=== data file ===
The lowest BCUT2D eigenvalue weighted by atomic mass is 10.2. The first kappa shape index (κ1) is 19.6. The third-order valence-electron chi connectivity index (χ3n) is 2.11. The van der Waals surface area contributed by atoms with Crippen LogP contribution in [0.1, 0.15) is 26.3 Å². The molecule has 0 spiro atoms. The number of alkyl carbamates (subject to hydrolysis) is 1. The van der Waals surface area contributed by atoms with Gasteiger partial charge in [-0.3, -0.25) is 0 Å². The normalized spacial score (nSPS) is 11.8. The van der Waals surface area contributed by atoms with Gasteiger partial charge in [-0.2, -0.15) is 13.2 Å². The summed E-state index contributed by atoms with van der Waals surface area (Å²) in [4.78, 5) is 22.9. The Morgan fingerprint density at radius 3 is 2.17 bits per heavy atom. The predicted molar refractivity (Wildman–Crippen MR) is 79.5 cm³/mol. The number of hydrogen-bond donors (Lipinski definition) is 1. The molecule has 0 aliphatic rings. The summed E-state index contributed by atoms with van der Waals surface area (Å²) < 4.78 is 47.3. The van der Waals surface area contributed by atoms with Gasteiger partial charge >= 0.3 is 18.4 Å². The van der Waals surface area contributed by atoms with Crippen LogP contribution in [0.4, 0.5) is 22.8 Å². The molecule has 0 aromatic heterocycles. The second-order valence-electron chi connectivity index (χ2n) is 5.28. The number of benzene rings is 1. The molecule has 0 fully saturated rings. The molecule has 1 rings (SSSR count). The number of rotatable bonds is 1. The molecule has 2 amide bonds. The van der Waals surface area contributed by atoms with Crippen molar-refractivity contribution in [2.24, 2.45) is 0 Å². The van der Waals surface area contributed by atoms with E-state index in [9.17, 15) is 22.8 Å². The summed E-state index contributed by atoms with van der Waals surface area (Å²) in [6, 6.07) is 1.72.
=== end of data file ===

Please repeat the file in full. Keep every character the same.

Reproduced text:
The lowest BCUT2D eigenvalue weighted by atomic mass is 10.2. The first kappa shape index (κ1) is 19.6. The third-order valence-electron chi connectivity index (χ3n) is 2.11. The van der Waals surface area contributed by atoms with Crippen LogP contribution in [0.1, 0.15) is 26.3 Å². The molecule has 0 spiro atoms. The number of alkyl carbamates (subject to hydrolysis) is 1. The van der Waals surface area contributed by atoms with Gasteiger partial charge in [-0.3, -0.25) is 0 Å². The normalized spacial score (nSPS) is 11.8. The van der Waals surface area contributed by atoms with Gasteiger partial charge in [-0.2, -0.15) is 13.2 Å². The summed E-state index contributed by atoms with van der Waals surface area (Å²) in [4.78, 5) is 22.9. The Morgan fingerprint density at radius 3 is 2.17 bits per heavy atom. The predicted molar refractivity (Wildman–Crippen MR) is 79.5 cm³/mol. The number of hydrogen-bond donors (Lipinski definition) is 1. The molecule has 0 aliphatic rings. The summed E-state index contributed by atoms with van der Waals surface area (Å²) < 4.78 is 47.3. The van der Waals surface area contributed by atoms with Gasteiger partial charge >= 0.3 is 18.4 Å². The van der Waals surface area contributed by atoms with Crippen LogP contribution in [0.4, 0.5) is 22.8 Å². The molecule has 0 aromatic heterocycles. The second-order valence-electron chi connectivity index (χ2n) is 5.28. The number of benzene rings is 1. The molecule has 0 fully saturated rings. The molecule has 1 rings (SSSR count). The number of rotatable bonds is 1. The molecule has 2 amide bonds. The van der Waals surface area contributed by atoms with Crippen molar-refractivity contribution in [2.24, 2.45) is 0 Å². The van der Waals surface area contributed by atoms with E-state index in [9.17, 15) is 22.8 Å². The summed E-state index contributed by atoms with van der Waals surface area (Å²) in [6, 6.07) is 1.72.